Boost Your Sixth Sense for Spotting Bad Tenants

By on July 1, 2015

As owner of a background check company, I’ve conducted tenant screenings for years and seen lots of bizarre things, but one incident takes top prize.

In June, 2013, I spoke with a newly minted property manager in California, who was so eager to rent a unit he didn’t verify a prospective tenant’s information. The application, it turned out, was full of falsehoods.

What the candidate didn’t want this young property manager to know is that he ran a meth lab. The applicant moved in, eventually his operation was discovered, and the police arrested him.

The cost to repair the unit? More than $10,000.

What do toxic rental applicants lie about?

Drug manufacturing is just one of countless secrets prospective tenants may be hiding. Certainly most  candidates won’t be the second coming of Walter White. But inevitably you will face people who go to great lengths to hide the details of their lives so they can plant their roots into your property and twist them into knots until your place is a garden of misery.

So what symptoms of disaster do the pros conducting background checks and tenant screenings look for? The list is large and always growing, but I’ve narrowed it down to 10 main categories of secrets that bad tenant applicants look to hide:

  1. Criminal history This category includes crimes against people, such as armed robbery, assault, and rape.  It also covers crimes against  property like burglary, vandalism, auto theft, and arson.
  2. Drug making, trafficking, or dealing — What better place to hide their illicit business than in your apartment complex or home in a residential neighborhood? Don’t let this happen to you!
  3. Sexual predator, pedophile, or offender status — Offenders want to conceal  their status because they’re ashamed or possibly looking for their next victim. Either way, clearly this is something you need to know about.
  4. Credit problems —  I’m not talking about just credit scores but whether the applicant has been foreclosed or evicted from other apartments, been sued for non-payment, or had wages garnished. Look out for “deadbeat” parents and spouses, too.
  5. Civil violations —  These violations include small claims court cases, other lawsuits, and restraining orders.
  6. No income —  Unemployed applicants know property managers don’t want to lease to a person who has no income and can’t pay the rent. Often prospective tenants invent a company or name a large corporation where they supposedly work (Walmart, for example), hoping you don’t contact human resources.
  7. Renter history  Did the applicant leave their last place damaged or in shambles? Keep an eye out for people who didn’t pay rent on time, bounced checks, or have faced the police because their partying disturbed neighbors in the middle of the night.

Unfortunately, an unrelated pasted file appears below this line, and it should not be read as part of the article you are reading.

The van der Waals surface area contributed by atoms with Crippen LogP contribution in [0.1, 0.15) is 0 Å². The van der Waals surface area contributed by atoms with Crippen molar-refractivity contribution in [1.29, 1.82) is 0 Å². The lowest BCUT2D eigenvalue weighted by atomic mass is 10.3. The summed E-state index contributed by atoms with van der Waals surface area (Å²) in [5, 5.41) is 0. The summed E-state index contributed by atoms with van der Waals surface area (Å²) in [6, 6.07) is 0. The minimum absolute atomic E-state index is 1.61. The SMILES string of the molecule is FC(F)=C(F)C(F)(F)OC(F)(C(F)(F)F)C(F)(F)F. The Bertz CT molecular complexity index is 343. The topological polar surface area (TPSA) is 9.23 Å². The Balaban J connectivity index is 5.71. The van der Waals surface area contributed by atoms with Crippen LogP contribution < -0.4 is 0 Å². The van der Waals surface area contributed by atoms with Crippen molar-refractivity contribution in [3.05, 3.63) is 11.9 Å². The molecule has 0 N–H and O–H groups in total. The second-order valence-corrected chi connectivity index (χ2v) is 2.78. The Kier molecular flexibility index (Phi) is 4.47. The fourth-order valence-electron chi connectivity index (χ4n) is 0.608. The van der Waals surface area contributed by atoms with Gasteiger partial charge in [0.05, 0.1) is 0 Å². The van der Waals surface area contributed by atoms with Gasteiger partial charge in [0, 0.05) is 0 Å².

8. Immigration status —  WARNING: This is a sensitive area, and you should consult your attorney to determine if you can legally ask to see an applicant’s Green Card, passport, or visa to verify his or her status.  Clearly you can’t discriminate, but you don’t want a resident who might be deported by Immigration and Customs Enforcement (ICE), leaving you with unpaid rent or damaged property.
  9. Number of tenants in the unit —  Some applicants may be planning on providing a home for all their relatives, on your dime.  I know of a case in which a single man rented a two-bedroom, one-bath apartment, and within a couple days 15 siblings, aunts, uncles, and cousins crammed into the unit.  Needless to say, when the dust settled and the tenant left, the clean up was delightful.
  10. Exotic pets —  Many animals are illegal to own,  breed, and sell, such as some species of snakes, spiders, lizards, and birds. For sellers, some of these animals command large amounts of money, and your quiet property may be a great place for them to fly under the radar.

What are prospective tenants’ trickiest tricks?

Identity theft, for one, is rampant. Renters who wants to falsify their applications have numerous resources at their disposal, and new schemes are popping up all the time. The Bureau of Justice Statistics (BJS) estimates that more than 15 million Americans’ identities are stolen each year.

The Federal Bureau of Investigation refers to stolen identity as “a powerful cloak of anonymity for criminals and terrorists.”  Stealing an identity is an easy crime to commit, and because some criminals are high-tech wizards, detecting and prosecuting them can be very difficult.

Borrowing identities from family and friends without criminal records or bad credit histories is another common way prospective tenants try to pull the wool over property manager or landlord’s eyes. Candidates borrow photo IDs from people with “clean identities” and then find a forger to create a new photo ID, which combines the applicant’s picture with the credentials of the “clean” family member or friend.

Often applicants take their plans a step further, bringing the “clean” person’s birth certificate and a utility bill down to the Department of Motor Vehicles to get a state photo ID. Nothing new, but people are still getting away with it.

Of course, some renters simply lie on their applications, hoping you’ll be like the young property manager from California who didn’t thoroughly check the meth chemist’s background.

And it’s not uncommon for applicants to reply “no” to the “have you ever been arrested for a felony” question on the application, and only later do you find out they sport a rap sheet that would make Bonnie and Clyde blush.

How do you spot the next “bad” tenant?

Well, there are some proven ways to detect potential problems.  Many experienced property managers have developed a “sixth sense” about people and, based on that experience, can easily detect when a prospective tenant is hiding something.

Read more at Buildium Property Management Software

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